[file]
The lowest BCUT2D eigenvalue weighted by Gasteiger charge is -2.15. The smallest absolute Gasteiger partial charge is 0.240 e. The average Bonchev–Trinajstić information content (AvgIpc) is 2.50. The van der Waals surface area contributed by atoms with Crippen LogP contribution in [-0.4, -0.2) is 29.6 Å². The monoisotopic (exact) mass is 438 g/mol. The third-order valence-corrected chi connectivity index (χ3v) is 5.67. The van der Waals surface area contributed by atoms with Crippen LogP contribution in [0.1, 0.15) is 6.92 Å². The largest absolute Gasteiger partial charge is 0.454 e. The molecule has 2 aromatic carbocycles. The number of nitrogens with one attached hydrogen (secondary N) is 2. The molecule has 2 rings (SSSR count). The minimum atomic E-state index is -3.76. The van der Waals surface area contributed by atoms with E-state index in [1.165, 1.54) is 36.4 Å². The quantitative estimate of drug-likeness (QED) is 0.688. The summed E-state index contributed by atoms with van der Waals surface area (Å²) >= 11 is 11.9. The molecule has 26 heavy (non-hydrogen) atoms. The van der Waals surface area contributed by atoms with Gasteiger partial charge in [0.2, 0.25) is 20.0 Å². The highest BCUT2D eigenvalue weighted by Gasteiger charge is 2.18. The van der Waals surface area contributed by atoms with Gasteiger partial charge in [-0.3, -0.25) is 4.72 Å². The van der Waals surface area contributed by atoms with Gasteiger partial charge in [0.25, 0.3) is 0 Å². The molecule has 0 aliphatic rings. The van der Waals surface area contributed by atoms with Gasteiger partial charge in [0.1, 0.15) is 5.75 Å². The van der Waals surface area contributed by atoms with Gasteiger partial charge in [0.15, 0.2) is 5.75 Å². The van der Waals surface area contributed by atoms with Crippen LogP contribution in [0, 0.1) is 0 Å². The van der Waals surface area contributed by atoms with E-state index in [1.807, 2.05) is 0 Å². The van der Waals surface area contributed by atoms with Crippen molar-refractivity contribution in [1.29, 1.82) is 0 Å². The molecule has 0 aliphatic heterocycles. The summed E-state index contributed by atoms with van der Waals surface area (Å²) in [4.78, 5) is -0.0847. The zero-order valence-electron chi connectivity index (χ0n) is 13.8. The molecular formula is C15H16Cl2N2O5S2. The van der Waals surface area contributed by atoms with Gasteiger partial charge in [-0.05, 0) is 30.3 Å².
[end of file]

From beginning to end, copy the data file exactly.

The lowest BCUT2D eigenvalue weighted by Gasteiger charge is -2.15. The smallest absolute Gasteiger partial charge is 0.240 e. The average Bonchev–Trinajstić information content (AvgIpc) is 2.50. The van der Waals surface area contributed by atoms with Crippen LogP contribution in [-0.4, -0.2) is 29.6 Å². The monoisotopic (exact) mass is 438 g/mol. The third-order valence-corrected chi connectivity index (χ3v) is 5.67. The van der Waals surface area contributed by atoms with Crippen LogP contribution in [0.1, 0.15) is 6.92 Å². The largest absolute Gasteiger partial charge is 0.454 e. The molecule has 2 aromatic carbocycles. The number of nitrogens with one attached hydrogen (secondary N) is 2. The molecule has 2 rings (SSSR count). The minimum atomic E-state index is -3.76. The van der Waals surface area contributed by atoms with E-state index in [1.165, 1.54) is 36.4 Å². The quantitative estimate of drug-likeness (QED) is 0.688. The summed E-state index contributed by atoms with van der Waals surface area (Å²) >= 11 is 11.9. The molecule has 26 heavy (non-hydrogen) atoms. The van der Waals surface area contributed by atoms with Gasteiger partial charge in [0.2, 0.25) is 20.0 Å². The highest BCUT2D eigenvalue weighted by Gasteiger charge is 2.18. The van der Waals surface area contributed by atoms with Gasteiger partial charge in [-0.3, -0.25) is 4.72 Å². The van der Waals surface area contributed by atoms with Gasteiger partial charge in [0.25, 0.3) is 0 Å². The molecule has 0 aliphatic rings. The van der Waals surface area contributed by atoms with Gasteiger partial charge in [0.1, 0.15) is 5.75 Å². The van der Waals surface area contributed by atoms with Gasteiger partial charge in [0.15, 0.2) is 5.75 Å². The van der Waals surface area contributed by atoms with Crippen LogP contribution in [0, 0.1) is 0 Å². The van der Waals surface area contributed by atoms with E-state index in [1.807, 2.05) is 0 Å². The van der Waals surface area contributed by atoms with Crippen molar-refractivity contribution in [1.29, 1.82) is 0 Å². The molecule has 0 aliphatic heterocycles. The summed E-state index contributed by atoms with van der Waals surface area (Å²) in [4.78, 5) is -0.0847. The zero-order valence-electron chi connectivity index (χ0n) is 13.8. The molecular formula is C15H16Cl2N2O5S2. The van der Waals surface area contributed by atoms with Gasteiger partial charge in [-0.05, 0) is 30.3 Å².